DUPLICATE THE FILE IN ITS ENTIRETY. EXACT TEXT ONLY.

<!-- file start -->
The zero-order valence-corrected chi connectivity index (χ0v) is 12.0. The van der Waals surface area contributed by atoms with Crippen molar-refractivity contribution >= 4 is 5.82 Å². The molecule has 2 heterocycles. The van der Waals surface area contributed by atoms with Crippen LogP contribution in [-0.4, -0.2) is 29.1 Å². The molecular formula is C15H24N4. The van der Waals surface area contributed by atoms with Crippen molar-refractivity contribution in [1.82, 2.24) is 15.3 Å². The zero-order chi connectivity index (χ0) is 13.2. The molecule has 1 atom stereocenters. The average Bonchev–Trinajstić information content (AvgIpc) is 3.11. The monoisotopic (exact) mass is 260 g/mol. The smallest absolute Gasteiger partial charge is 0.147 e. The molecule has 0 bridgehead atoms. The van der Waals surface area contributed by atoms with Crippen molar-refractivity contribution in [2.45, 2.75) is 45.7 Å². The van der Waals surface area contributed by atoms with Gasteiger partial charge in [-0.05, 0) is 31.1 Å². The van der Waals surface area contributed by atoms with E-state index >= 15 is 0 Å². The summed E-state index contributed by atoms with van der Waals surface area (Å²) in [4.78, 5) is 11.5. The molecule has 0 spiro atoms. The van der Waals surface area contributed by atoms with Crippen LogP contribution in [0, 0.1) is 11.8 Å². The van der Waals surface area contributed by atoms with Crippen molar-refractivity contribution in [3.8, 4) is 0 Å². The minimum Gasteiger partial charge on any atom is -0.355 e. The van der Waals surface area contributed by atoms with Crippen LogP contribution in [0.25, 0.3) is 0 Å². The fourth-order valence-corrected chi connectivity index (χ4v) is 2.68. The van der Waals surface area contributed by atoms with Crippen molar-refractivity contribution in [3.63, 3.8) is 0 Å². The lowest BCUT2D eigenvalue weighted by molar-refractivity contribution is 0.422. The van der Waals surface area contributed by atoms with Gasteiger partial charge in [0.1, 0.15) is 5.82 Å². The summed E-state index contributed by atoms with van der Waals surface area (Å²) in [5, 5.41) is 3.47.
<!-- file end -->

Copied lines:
The zero-order valence-corrected chi connectivity index (χ0v) is 12.0. The van der Waals surface area contributed by atoms with Crippen molar-refractivity contribution >= 4 is 5.82 Å². The molecule has 2 heterocycles. The van der Waals surface area contributed by atoms with Crippen LogP contribution in [-0.4, -0.2) is 29.1 Å². The molecular formula is C15H24N4. The van der Waals surface area contributed by atoms with Crippen molar-refractivity contribution in [1.82, 2.24) is 15.3 Å². The zero-order chi connectivity index (χ0) is 13.2. The molecule has 1 atom stereocenters. The average Bonchev–Trinajstić information content (AvgIpc) is 3.11. The monoisotopic (exact) mass is 260 g/mol. The smallest absolute Gasteiger partial charge is 0.147 e. The molecule has 0 bridgehead atoms. The van der Waals surface area contributed by atoms with Crippen molar-refractivity contribution in [2.45, 2.75) is 45.7 Å². The van der Waals surface area contributed by atoms with Gasteiger partial charge in [-0.05, 0) is 31.1 Å². The van der Waals surface area contributed by atoms with E-state index >= 15 is 0 Å². The summed E-state index contributed by atoms with van der Waals surface area (Å²) in [4.78, 5) is 11.5. The molecule has 0 spiro atoms. The van der Waals surface area contributed by atoms with Crippen LogP contribution in [0, 0.1) is 11.8 Å². The van der Waals surface area contributed by atoms with Crippen molar-refractivity contribution in [3.8, 4) is 0 Å². The minimum Gasteiger partial charge on any atom is -0.355 e. The van der Waals surface area contributed by atoms with Crippen LogP contribution in [0.25, 0.3) is 0 Å². The fourth-order valence-corrected chi connectivity index (χ4v) is 2.68. The van der Waals surface area contributed by atoms with Crippen molar-refractivity contribution in [3.63, 3.8) is 0 Å². The lowest BCUT2D eigenvalue weighted by molar-refractivity contribution is 0.422. The van der Waals surface area contributed by atoms with Gasteiger partial charge in [0.1, 0.15) is 5.82 Å². The summed E-state index contributed by atoms with van der Waals surface area (Å²) in [5, 5.41) is 3.47.